Hypatia Catalog Data on the NASA Exoplanet Archive

Stellar elemental abundances are determined using spectroscopy to measure the amount of a particular element in the photosphere of a star.

The Hypatia Catalog is a database of stellar elemental abundances that have been measured from hundreds of different literature sources within +10,000 stars. Stars are included with the database if they are FGKM-type stars on the main sequence (effective temperature = 2300-7500 K), within 500 pc of the Sun, and if the literature source measured [Fe/H] and at least one other element. We note that all exoplanet host stars are included regardless of distance. Also, in an effort to focus predominantly on high resolution data, we do not often include abundance data from large surveys such as RAVE, WEAVE, GALAH, or APOGEE.

The Hypatia Catalog is a multidimensional database, such that multiple literature sources have measured the same element within the same star. For the results on the NASA Exoplanet Archive website, the median value of all measurements is provided, where the range or spread in those measurements is given as the error. The main Hypatia Catalog page is available to determine the mean abundance value or toggle which literature sources are included/excluded, with an accompanying explanation on the Help page.

Breaking Down Stellar Abundance Math

The math underlying stellar abundances is anything but simple – for a full overview and helpful walkthrough example, we suggest reading Hinkel, Young, & Wheeler (2022). In general, elemental abundances are usually measured for a generic element Q, which has been scaled to 1012 hydrogen atoms, and is often represented as a logged ratio with respect to H or Fe, that is normalized to the Sun. The unit for element abundances is “dex”, short for “decadic logarithmic unit”, with a log base 10 – similar to the decibel scale. And because stellar abundances are normalized to the Sun, the solar value is always at 0.0 dex.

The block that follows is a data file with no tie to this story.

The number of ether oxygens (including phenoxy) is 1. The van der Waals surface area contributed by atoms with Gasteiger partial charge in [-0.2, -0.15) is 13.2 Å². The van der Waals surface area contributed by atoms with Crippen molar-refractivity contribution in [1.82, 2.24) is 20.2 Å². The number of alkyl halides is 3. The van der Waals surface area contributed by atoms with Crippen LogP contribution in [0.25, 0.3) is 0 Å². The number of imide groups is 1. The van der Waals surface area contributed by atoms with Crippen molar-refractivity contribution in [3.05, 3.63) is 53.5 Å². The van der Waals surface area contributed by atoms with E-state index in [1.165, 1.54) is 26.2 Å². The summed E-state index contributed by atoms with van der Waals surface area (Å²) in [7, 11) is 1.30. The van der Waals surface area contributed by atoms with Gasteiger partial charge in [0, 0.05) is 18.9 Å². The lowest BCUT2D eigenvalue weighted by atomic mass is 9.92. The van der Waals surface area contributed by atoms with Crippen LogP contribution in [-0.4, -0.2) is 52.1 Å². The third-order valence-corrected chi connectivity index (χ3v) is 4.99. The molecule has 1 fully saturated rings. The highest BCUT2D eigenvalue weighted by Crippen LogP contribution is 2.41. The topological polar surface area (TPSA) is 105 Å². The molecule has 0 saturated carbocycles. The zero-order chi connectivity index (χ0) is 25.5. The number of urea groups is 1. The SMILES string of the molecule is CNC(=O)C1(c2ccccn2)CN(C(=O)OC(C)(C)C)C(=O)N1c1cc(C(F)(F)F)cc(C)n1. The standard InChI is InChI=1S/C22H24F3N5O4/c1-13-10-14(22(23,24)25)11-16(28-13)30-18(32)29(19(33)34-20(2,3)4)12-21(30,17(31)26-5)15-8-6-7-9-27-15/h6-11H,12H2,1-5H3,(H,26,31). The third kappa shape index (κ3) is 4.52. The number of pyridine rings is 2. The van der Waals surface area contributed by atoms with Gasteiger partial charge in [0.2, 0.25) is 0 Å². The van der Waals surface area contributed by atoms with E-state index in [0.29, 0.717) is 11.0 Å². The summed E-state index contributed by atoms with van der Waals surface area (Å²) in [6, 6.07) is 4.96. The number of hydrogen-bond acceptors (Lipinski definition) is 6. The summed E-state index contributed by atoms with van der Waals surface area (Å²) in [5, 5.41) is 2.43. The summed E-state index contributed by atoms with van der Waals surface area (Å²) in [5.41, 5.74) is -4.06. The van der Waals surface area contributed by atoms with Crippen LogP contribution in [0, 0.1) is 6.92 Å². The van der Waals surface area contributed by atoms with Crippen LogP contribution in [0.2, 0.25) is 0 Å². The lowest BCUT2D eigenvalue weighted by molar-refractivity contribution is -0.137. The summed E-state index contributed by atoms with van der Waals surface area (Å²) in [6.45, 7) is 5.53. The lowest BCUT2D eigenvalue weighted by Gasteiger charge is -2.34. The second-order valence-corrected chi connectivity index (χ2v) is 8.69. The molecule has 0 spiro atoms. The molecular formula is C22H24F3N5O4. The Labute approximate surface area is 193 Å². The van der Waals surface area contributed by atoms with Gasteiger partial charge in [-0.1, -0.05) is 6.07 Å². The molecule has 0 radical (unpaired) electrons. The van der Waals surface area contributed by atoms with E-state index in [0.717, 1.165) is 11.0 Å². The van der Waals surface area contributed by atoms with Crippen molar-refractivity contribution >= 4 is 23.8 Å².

With that in mind, the Sun is the nearest and therefore most studied star, which has meant that there are dozens of solar abundance determinations. In order to ensure that the stellar abundances within Hypatia are on the same baseline, all literature sources have been renormalized to the same solar normalization, where Lodders et al. (2009) was used for data presented on the NASA Exoplanet Archive. For those wishing to employ a different solar normalization or revert to the original normalization, that function is available on the main Hypatia Catalog page and described on the Help page.

For conversions between absolute and normalized abundances, to different solar normalizations, abundance ratio denominators, and molar ratios (plus error propagation), below is helpful table from Hinkel, Young, & Wheeler (2022). In the given notation, * indicates the star and ⊙ represents the Sun, although we recommend reading the text for more detail:

A section of Table 2 from Hinkel, Young, & Wheeler (2022) giving the relevant equations and alternate notations/notes for converting from [Q/H] to A(Q*) using the solar composition, renormalizing to different solar compositions, changing the abundance ratio denominator, calculating molar ratios, and propagating errors to molar ratios.

There are a variety of additional complications when it comes to stellar elemental abundances, such as the handling of binary stars, lines from different ionization states (e.g., neutral vs singly ionized), as well as the abundance methodologies used by each literature source. For a more thorough breakdown, we recommend reading the bottom of the About page, Hinkel et al. (2014), Hinkel et al. (2016), and Jofre, Heiter, & Soubiran (2019).

Confusion About "Metallicity"

We note that there is often some confusion around the term “metallicity.” By definition, metallicity is the abundance of elements within a star that are heavier than H or He, often represented as [M/H]. However, it has become common practice within the field to use metallicity and [Fe/H] interchangeably. This is primarily a historical convenience, since up until the last ~20 years, most stars only had measurements of [Fe/H]. Therefore, it was assumed that all elements behaved the same, such that the scaling of Fe would give the scaling for the total [M/H] metallicity. Through improved instrumentation and stellar models, it has become clear that abundance ratios can vary substantially between stars with the same [Fe/H] -- so [M/H] must be treated as a distinct quantity. Still, it is common to see references in the literature discuss a star’s “metallicity” when they are really only referring to the star’s iron content, [Fe/H].